Devoid of the farming and the item element found in most MOBAs, Heroes of the Storm emphasized teamwork and team fighting. It was also full of characters from the company’s other successful franchises, and thanks to the more streamlined gameplay, the game was easy to pick up and learn. It was also loads of fun to play as well.
Unfortunately, more than a year after the game’s official release, Heroes of the Storm is far from the success that many pegged it to be. Is this merely the result of it being in the same genre as Dota 2 and League of Legends, two of the biggest eSports in the market today? Or, is it because Blizzard, as great of a company as they are, could still do better?
A Glaring Lack of Extended Support
“Outside of the branded mounts that Cloud9 and MVP.Black love to trot around, what else does the game have?”
There’s no denying that the MOBA market has become oversaturated. In such a market, it’s up to the publisher to support the players that draw in the most fans – the professionals. This, in particular, hasn’t exactly been Blizzard’s strong suit so far.
To support professionals, you have to organize tournaments that pay quite nicely. That’s not exactly what Blizzard did, especially prior to releasing the game. Although they did do better as time passed by, evidenced by the $500,000 reward at Blizzcon 2015, it still wasn’t enough to generate enough attention. This, even after Blizzard announced their plans for the Global Circuit at the said event.
To date, Heroes of the Storm events rarely get more than 50k viewers at the same time. There are even times when Twitch viewership dips into the triple figures. That just won’t cut It when a game is up against Dota 2 and League of Legends.
Blizzard has been trying, though. They’ve invested more than $4 million so far into the professional scene of Heroes of the Storm. That’s a lot of money, but it won’t hold, especially since the game is lacking in third-party tournaments. Blizzard simply just cannot support the game’s professional ecosystem on its own.
Speaking of the professional ecosystem, plenty of people don’t even know that a competitive scene even exists. Seriously. It’s true. Perhaps you could blame the scarcity of eSports-related items in Heroes of the Storm. In Dota 2, you have the compendium. In League of Legends, you have avatars and wards related to professional teams. Even CS:GO has in-game stickers. Heroes of the Storm? Outside of the branded mounts that Cloud9 and MVP.Black love to trot around, what else does the game have?
It’s Currently a Pain To Watch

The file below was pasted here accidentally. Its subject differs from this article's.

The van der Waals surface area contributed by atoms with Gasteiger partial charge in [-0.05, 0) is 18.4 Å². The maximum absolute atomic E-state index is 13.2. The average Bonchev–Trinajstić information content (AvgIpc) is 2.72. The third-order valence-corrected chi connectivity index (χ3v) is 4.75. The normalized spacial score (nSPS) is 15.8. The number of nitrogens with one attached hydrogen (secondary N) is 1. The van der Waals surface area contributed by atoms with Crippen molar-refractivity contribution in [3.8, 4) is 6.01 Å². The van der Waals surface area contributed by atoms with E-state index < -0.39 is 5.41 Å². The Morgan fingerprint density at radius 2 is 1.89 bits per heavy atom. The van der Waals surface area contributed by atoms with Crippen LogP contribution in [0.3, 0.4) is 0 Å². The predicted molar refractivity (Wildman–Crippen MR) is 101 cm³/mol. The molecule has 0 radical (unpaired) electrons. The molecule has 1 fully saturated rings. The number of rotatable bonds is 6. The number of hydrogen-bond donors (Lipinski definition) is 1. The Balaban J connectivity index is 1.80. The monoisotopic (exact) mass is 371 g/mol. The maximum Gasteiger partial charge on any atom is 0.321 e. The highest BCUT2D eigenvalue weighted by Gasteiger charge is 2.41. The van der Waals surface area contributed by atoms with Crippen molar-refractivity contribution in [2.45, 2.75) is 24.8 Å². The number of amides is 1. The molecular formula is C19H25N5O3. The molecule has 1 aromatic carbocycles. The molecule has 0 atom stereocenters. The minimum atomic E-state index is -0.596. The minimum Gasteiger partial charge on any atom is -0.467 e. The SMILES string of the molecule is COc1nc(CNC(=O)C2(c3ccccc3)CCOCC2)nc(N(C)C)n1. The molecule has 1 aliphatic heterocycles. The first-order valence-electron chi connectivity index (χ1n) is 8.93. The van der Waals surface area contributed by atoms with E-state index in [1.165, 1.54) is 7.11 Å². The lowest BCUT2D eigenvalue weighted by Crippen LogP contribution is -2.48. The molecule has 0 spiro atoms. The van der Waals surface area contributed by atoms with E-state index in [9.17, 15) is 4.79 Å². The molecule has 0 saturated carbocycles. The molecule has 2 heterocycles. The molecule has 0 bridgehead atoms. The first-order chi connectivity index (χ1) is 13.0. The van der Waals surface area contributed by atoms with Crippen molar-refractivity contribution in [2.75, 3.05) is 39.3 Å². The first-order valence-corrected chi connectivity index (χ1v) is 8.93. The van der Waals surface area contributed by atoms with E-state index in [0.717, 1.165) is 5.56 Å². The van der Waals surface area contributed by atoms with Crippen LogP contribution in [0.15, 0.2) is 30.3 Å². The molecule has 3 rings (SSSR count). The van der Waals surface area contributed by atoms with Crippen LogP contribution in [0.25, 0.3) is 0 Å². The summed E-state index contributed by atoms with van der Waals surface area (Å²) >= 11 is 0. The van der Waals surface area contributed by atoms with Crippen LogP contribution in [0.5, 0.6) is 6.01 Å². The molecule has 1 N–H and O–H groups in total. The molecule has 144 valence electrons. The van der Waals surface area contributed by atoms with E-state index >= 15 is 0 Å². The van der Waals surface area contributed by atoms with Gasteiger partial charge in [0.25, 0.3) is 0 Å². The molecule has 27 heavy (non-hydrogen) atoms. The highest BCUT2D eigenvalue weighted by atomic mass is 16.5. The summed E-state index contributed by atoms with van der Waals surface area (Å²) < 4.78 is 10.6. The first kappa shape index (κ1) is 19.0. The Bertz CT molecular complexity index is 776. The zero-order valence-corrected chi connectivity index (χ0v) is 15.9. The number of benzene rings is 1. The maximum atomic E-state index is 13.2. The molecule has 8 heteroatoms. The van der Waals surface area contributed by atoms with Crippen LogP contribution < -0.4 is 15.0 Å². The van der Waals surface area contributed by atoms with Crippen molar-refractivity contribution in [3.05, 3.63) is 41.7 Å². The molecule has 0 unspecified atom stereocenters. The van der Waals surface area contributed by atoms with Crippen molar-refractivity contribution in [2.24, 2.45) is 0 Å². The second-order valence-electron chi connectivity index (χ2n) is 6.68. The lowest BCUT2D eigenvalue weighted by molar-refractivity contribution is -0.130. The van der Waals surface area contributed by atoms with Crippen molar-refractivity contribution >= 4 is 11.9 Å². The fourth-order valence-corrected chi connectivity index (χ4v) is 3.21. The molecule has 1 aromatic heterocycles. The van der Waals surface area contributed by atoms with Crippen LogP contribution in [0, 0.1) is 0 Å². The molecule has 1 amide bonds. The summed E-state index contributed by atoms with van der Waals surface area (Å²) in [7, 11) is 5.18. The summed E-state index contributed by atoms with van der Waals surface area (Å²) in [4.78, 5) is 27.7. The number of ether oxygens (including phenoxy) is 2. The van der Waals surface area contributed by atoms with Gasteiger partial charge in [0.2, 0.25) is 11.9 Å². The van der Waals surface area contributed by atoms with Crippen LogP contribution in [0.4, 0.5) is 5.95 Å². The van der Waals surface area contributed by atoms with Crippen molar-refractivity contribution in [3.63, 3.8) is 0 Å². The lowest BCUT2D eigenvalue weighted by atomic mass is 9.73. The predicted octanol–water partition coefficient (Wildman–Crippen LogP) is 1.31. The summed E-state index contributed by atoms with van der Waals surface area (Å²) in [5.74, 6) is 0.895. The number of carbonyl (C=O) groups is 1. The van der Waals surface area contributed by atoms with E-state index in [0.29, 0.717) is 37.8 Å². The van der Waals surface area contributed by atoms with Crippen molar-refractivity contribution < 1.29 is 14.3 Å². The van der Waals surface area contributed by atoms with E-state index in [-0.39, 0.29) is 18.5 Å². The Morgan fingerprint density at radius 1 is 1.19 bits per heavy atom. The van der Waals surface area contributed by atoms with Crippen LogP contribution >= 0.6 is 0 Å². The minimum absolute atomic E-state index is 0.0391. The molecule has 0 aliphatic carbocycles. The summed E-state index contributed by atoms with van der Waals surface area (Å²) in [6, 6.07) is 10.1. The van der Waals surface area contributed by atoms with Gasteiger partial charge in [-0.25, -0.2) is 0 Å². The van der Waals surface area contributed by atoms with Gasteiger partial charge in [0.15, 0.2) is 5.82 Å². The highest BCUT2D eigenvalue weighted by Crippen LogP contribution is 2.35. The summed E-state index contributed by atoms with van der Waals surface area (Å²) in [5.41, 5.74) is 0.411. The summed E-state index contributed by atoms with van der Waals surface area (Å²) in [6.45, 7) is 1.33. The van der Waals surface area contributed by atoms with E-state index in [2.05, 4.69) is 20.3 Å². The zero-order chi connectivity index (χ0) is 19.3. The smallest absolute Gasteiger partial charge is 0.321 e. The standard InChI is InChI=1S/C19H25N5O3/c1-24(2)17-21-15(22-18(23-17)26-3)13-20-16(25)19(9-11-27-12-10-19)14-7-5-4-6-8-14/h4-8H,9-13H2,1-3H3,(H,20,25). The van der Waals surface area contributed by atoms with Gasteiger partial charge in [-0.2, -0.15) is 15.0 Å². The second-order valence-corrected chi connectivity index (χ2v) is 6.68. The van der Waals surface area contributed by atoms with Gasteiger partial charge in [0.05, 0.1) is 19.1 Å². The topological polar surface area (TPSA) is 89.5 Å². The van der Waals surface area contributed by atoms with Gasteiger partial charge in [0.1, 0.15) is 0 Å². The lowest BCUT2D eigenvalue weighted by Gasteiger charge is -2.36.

Another problem with Heroes of the Storm is it’s just not that fun to watch. Its spectator mode is confusing, to say the least. There’s just no way for spectators to see what every talent does, or how one map plays differently from the other. This makes it hard for casters to focus on calling out the game and highlight what factors play heavily in winning or losing.
While Blizzard has tried to improve the game’s UI, it definitely still needs a lot of work. Information about which team is winning, the importance of talent tiers, the different map mechanics and hero abilities must all be accessible to newcomers. Once such information becomes readily available, casters will be able to focus more on doing their job and starting meaningful discussions regarding what’s going on in game. Until then, however, casters will have to to reintroduce and explain everything. REPEATEDLY. This effectively makes and has made the game much less appealing to viewers who may have just stumbled upon a Heroes of the Storm stream.
A Troubled Future
Is the future for competitive Heroes of the Storm starting to look bleak?
Yes, it is. But, don’t worry, Heroes of the Storm isn’t ready to kick the bucket yet.
What Blizzard needs to do now is to support Heroes of the Storm the same way other developers are supporting their games. This means more eSports related in-game items, and starting a dedicated community page. A more palatable, user-friendly UI should also help. We need to see an in-game tab containing information such as featured tournaments, leaderboards, video content, results, in-depth analysis, developer interviews, and of course, popular streams. This way, the casual player has all the information necessary readily accessible to be able to keep up with what’s new and what’s hot.
Such changes would drastically change how spectators watch games. No longer confusing, beginners would find it easier to understand what’s going on. This should generate even more viewers, leading to sponsorships for professionals and players, and of course, more money for them. Although they’ll deny that they’re in it for money, it’s not exactly fun to play a game when there’s little incentive to play competitively, whether it be via salary or prize money.
When it all comes down to it, solving the Heroes’ eSports problem starts with improving the spectator experience AND supporting the professional scene. Both have to happen, not just one or the other, for the game to compete and be considered as more than just an alternative.
Written by Ray Ian Ampoloquio